Pretty much every Muslim girl grows up hearing about the first wife of Prophet Muhammad (saws). She was one of my first role models. Khadijah (may Allah be pleased with her) was rich yet humble, beautiful yet modest, and high-class yet empathetic. She truly was an ideal woman.
Most of us desire a love story like the one between the Prophet (saws) and Khadijah. Aisha (may Allah be pleased with her), the youngest wife of the Prophet (saws), was jealous of Khadijah even though she had never met her. This was mostly because of how often the Prophet (saws) talked about her, to the point that it seemed that he loved her the most. He also sent food and gifts to Khadijah’s relatives long after her death out of respect for the family of the woman he loved.
The Prophet (saws) described Khadijah by saying, “Indeed Allah did not grant me better than her; she accepted me when people rejected me, she believed in me when people doubted me, she shared her wealth with me when people deprived me, and Allah granted me children only through her.” At a time when men were not as openly expressive about their wives, the Prophet’s (saws) statements about Khadijah show that she was a truly special woman.
A Woman of Strength
As we grow up, we start to find inspiration in other aspects of Khadijah’s life story. Not only was she wealthy, noble, and beloved, but she was also strong and independent. She had been widowed twice before marrying the Prophet (saws) but was able to financially support herself. She was also not afraid to love again, even after the heartbreaking experiences that she had endured.
Khadijah was the opposite of a gold-digger. She married the Prophet (saws) at a time when he did not feel he was financially ready to support a family, because she had a successful business and was able to support them both. Although she had other rich men proposing to her, Khadijah picked the Prophet (saws). She saw beyond his young age and lower socio-economic status and married him for his character. She also gave her money in the path of Allah when the Prophet (saws) was trying to spread the message of Islam.
But the part of Khadijah’s story that I hear quoted most often these days is about how she fell in love with the Prophet (saws) and proposed to him. It was unusual at the time and is still not common today. Even 1400+ years later, in the 21st century, we still expect men to be the ones to propose. So the fact that Khadijah proposed to the Prophet (saws) back then is impressive.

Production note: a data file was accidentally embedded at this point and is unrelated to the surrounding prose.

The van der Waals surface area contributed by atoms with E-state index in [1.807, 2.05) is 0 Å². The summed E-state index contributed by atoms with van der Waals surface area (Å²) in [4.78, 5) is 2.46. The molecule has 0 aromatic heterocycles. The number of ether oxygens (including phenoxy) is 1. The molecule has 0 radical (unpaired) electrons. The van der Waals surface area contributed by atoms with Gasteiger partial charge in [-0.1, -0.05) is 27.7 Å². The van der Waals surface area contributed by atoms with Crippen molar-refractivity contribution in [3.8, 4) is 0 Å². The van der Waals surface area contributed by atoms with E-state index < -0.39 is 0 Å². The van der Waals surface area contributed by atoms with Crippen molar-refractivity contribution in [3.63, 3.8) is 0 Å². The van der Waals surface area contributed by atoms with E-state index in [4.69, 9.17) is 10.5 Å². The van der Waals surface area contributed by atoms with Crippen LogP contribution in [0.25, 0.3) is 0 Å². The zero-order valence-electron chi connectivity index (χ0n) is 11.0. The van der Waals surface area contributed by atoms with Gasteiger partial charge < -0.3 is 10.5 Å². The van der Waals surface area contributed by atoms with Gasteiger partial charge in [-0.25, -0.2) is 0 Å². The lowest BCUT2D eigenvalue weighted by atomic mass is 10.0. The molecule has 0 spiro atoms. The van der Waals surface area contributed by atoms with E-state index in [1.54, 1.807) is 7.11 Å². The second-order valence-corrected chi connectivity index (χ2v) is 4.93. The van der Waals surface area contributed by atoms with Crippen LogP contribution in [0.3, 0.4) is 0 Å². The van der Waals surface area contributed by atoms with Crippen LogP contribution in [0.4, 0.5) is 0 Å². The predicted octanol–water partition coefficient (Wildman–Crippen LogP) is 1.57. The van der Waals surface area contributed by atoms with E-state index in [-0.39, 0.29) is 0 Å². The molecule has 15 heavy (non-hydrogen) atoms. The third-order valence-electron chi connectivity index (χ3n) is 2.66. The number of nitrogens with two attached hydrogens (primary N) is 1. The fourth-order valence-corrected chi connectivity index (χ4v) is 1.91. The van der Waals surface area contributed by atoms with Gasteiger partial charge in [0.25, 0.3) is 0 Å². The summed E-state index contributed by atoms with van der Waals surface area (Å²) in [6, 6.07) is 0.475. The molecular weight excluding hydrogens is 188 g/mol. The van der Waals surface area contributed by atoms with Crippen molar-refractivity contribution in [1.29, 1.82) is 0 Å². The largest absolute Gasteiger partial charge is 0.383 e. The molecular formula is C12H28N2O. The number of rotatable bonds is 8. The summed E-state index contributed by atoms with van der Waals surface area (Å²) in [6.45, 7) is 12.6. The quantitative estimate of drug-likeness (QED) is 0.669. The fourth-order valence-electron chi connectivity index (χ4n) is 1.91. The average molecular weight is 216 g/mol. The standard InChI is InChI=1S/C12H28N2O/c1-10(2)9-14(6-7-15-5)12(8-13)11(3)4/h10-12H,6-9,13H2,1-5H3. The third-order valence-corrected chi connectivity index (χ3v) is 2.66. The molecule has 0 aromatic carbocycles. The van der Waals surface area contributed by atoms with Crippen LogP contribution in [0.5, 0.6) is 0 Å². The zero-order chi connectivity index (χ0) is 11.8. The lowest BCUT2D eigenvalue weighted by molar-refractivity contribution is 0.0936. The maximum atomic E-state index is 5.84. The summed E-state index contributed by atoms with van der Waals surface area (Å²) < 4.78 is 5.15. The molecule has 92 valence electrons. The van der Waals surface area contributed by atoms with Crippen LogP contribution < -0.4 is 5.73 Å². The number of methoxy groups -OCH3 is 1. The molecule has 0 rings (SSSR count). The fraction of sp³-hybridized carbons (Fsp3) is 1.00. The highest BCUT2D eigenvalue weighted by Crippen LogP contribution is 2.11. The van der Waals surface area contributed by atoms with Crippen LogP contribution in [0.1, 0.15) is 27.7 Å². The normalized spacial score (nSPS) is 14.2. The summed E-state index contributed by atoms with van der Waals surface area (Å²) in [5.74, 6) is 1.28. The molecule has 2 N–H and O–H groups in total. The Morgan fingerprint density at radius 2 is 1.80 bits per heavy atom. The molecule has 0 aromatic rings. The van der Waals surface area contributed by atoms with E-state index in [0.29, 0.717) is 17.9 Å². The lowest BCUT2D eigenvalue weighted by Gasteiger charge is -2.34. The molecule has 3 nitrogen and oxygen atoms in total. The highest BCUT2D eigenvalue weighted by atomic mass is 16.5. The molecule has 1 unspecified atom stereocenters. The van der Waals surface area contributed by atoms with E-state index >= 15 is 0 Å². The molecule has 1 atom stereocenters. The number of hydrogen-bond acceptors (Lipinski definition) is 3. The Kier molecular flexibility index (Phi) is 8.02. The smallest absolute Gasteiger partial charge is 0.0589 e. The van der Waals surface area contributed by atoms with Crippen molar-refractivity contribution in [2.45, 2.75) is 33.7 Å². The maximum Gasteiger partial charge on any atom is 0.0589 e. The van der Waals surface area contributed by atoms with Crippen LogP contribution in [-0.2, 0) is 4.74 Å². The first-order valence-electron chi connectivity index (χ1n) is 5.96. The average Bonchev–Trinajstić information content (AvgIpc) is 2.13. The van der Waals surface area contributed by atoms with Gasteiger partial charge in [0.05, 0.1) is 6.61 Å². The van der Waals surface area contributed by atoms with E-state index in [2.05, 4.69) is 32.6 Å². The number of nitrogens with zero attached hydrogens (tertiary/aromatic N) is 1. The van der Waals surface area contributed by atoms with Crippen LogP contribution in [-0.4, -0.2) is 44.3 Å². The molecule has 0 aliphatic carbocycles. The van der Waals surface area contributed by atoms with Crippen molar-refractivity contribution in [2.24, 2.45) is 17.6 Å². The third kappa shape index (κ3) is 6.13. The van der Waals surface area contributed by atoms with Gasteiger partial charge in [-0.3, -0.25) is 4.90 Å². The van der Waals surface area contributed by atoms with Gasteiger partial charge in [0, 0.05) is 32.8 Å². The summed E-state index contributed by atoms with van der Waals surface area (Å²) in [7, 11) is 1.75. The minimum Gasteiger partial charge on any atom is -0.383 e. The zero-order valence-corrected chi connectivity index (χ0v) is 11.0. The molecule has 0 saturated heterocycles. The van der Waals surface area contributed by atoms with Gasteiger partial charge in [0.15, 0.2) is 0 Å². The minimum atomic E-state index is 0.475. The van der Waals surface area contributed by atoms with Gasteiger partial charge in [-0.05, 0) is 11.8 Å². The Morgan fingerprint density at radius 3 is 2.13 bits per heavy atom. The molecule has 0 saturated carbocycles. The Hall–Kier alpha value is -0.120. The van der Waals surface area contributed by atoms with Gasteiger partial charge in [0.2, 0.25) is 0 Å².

However, it’s important to keep in mind how this was done. Khadijah did not form a friendship or intimate relationship with the Prophet (saws), flirt with him, or date him. She did not give him any direct hints that she was interested in him. Instead, she learned of his character through his work ethic, public reputation, and people that she trusted. Then she confided her interest in a close friend. That friend approached the Prophet (saws) on Khadijah’s behalf and asked whether he was interested.
Once the Prophet (saws) said that he was interested in marrying Khadijah, both of their relatives got involved right away and they were wedded to one another. The way the proposal was carried out also shows that Khadijah didn’t have a casual or friendly relationship with her employees and work associates either.
Khadijah was a strong woman who always tried her best to please Allah. She was a monotheist even before Islam was re-introduced to her society, and was the first Muslim after the Prophet (saws) became a Messenger of God. If we are to truly take her as a role model, we should keep in mind that being strong does not mean losing our modesty. And breaking social norms is fine, as long as we are not trying to get rid of the ones that preserve our hayaa.
Of course, the Prophet (saws) was modest as well. Abu Sa’eed Al-Khudri reported, “The Prophet, peace and blessings be upon him, was more modest than a young maiden in her separate room” [Narrated in Bukhari]. The Prophet (saws) also said, “Modesty (hayaa) before God according to His right to modesty is that you protect your mind in what it learns; your stomach in what it ingests. And remember death and the tribulations attached to it; and whoever wishes for the Hereafter, leaves the adornment of this life. So whoever does all that, is truly bashful before God according to His Right to modesty.” [Narrated in Tirmidhi]
The Prophet (saws) said, “Maryam, the daughter of Imran, was the best among the women (of her time) and Khadijah is the best among the women (of this ummah/nation).” Maryam and Khadijah (may Allah be pleased with them both) represent a balance of both modesty and strength.
May Allah (swt) grant all of us (both men and women) that balance as well, ameen.